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Has Kansas City Really Become A War Zone?

russell-cedric-1497893952By Eric L. Wesson Sr.
CALL Staff Writer

So far this year the City has recorded 67 homicides which is 20 more than at this same time last year. Experts in crime say that we should buckle our our seatbelts because there are more to come.

At this time last year there were 47 homicides, but this year is a great deal different.

According to FBI Uniform Crime statistics, since 1980, more than 260,000 black men have been killed in America.

By contrast, roughly 58,000 Americans died in Vietnam. In New Orleans, about 6,000 African American men have been murdered since 1980. The killers of these men were, in the vast majority of cases, other African American men. In New Orleans, 80 percent of murder victims are believed to have known their killer.

According to Ms. Glenda Jam, formerly with the Centers of Disease Control, mental health and few income opportunities are at the center of many of the “so-called black-on-black” homicides.

“Until someone steps up and declares that these two problems are at the core of the up swing in homicides in urban cities, we will continue to have this on going problem,” she said.

“Young black males need to be employable and they need to learn how to resolve conflicts. If they see violent acts of retaliation in the home and


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Local Man Drowns On Father’s Day Outing

cowboyBy Eric L. Wesson Sr.
CALL Staff Writer

Preston Henderson, better known as “Cowboy P”, drowned at a Father’s Day outing at Lake Jacomo on Sunday, June 18.

It was around 5:15 Sunday afternoon, June 18. They were on a rental boat in a cove on the east side of the lake which was rented by Andre’ McClain.

The Missouri State Highway Patrol’s water division used their sonar system, Lee’s Summit Underwater Rescue and Kansas City had its helicopter out searching for the Cowboy P.

They were eventually able to use cell phone video family members had taken throughout the day to help pinpoint where they were when he jumped in. His body was found after 11 p.m., about 200 yards north of the bluffs.

Cowboy P is described by family and friends, including CALL photographer Rexx Purefoy as a kind-hearted man who loved life and animals, especially horses.

“I knew Cowboy P 15 to 20 years,” Purefoy said.

“He was a fun-loving guy who made people feel warm and welcomed. He had been riding and breaking horses as long as I could remember. He and Andre’ would ride horses that I wouldn’t even ride,” he said.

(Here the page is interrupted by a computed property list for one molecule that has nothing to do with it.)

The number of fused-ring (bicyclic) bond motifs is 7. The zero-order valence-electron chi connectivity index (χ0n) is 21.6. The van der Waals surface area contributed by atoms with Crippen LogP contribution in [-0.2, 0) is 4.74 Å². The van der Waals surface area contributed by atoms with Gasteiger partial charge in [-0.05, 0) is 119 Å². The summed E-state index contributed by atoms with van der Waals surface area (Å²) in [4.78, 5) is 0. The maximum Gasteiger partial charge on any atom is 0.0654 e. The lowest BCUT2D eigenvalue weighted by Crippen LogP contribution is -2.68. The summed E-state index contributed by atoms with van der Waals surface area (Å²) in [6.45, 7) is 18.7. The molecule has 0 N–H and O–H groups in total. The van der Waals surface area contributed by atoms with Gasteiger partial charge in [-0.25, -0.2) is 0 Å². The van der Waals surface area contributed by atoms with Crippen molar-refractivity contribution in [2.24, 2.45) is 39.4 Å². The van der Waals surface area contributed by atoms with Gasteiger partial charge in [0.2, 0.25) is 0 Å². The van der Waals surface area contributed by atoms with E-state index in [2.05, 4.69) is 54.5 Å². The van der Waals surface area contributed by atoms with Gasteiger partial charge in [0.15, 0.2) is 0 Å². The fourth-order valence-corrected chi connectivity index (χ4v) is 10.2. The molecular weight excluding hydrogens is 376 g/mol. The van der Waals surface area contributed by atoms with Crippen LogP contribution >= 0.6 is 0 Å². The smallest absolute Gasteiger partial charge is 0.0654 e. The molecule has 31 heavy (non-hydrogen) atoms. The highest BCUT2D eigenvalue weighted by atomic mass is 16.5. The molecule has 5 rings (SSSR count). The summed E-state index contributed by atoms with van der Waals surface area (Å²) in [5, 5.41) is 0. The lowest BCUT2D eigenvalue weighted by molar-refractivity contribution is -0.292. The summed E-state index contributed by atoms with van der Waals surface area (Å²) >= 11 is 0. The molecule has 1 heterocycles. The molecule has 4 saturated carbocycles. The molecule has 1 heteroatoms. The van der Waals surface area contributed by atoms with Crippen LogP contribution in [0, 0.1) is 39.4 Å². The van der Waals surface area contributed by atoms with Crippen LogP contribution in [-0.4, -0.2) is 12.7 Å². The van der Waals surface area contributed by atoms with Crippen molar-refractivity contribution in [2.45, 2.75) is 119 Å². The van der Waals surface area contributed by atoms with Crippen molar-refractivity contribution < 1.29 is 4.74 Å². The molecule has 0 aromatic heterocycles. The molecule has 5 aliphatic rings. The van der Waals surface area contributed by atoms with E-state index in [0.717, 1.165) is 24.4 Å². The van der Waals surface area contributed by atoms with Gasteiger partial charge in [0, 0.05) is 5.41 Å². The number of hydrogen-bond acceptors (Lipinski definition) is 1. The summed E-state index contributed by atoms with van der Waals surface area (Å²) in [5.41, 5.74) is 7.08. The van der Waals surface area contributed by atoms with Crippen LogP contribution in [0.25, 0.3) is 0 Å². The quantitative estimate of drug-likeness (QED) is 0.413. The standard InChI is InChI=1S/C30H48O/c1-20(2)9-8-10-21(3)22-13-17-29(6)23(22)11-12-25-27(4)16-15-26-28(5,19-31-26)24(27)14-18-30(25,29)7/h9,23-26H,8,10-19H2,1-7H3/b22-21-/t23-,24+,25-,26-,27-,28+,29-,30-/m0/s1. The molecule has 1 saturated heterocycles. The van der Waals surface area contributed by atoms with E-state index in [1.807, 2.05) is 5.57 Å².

“He was a great guy,” Purefoy stated.

According to Robert Carter,

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Kansas City Man Released From Prison After 17 Years In Prison When His Lookalike Was Found

Richard and rickyKANSAS CITY, KS. (AP) — A Kansas City man was released after serving 17 years in jail for a robbery he didn’t commit when a man, who looked so much like him they could be twins, was finally discovered and brought to the court’s attention.

Richard Anthony Jones was convicted of a Roeland Park robbery committed in 1999, but since the first day he was arrested, Jones claimed he was innocent of the crime. While serving time in prison, he began hearing from other prisoners that he bore a striking resemblance to another known criminal.

After years of pleading his case, Jones, who was convicted solely on eyewitness testimony, finally received help from the Innocence Project who believed him enough to begin looking into the claim of a doppelganger who may have been the real culprit, the Kansas City Star reported.

Jones’s lawyers investigated the prisoner’s story and believed they found the man everyone said looked so much like their client that they could pass as the same person.

“We were floored by how much they looked alike,” said Jones’s attorney Alice Craig of seeing the other man who some believe committed the crime instead of Jones.

The legal team then contacted the victim from the robbery to look at photos of the two men side-by-side. Photos of the two men show each with braided hair and a pencil-thin goatee. The two look so similar that they could easily be mistaken as two photos of the same man.

The victim agreed that she could not tell the two men apart and could now not be sure of her 17-year-old testimony.

Jones was arrested in 1999 after the victim picked him out of a police photo database. But Jones’s lawyers maintain that the police acted in a “highly suggestive” manner because Jones was the only suspect in the photo group shown to the victim who looked anything like the description the victim gave.

Ultimately, Johnson County District Judge Kevin Moriarty ordered Jones’s release based on the new evidence.

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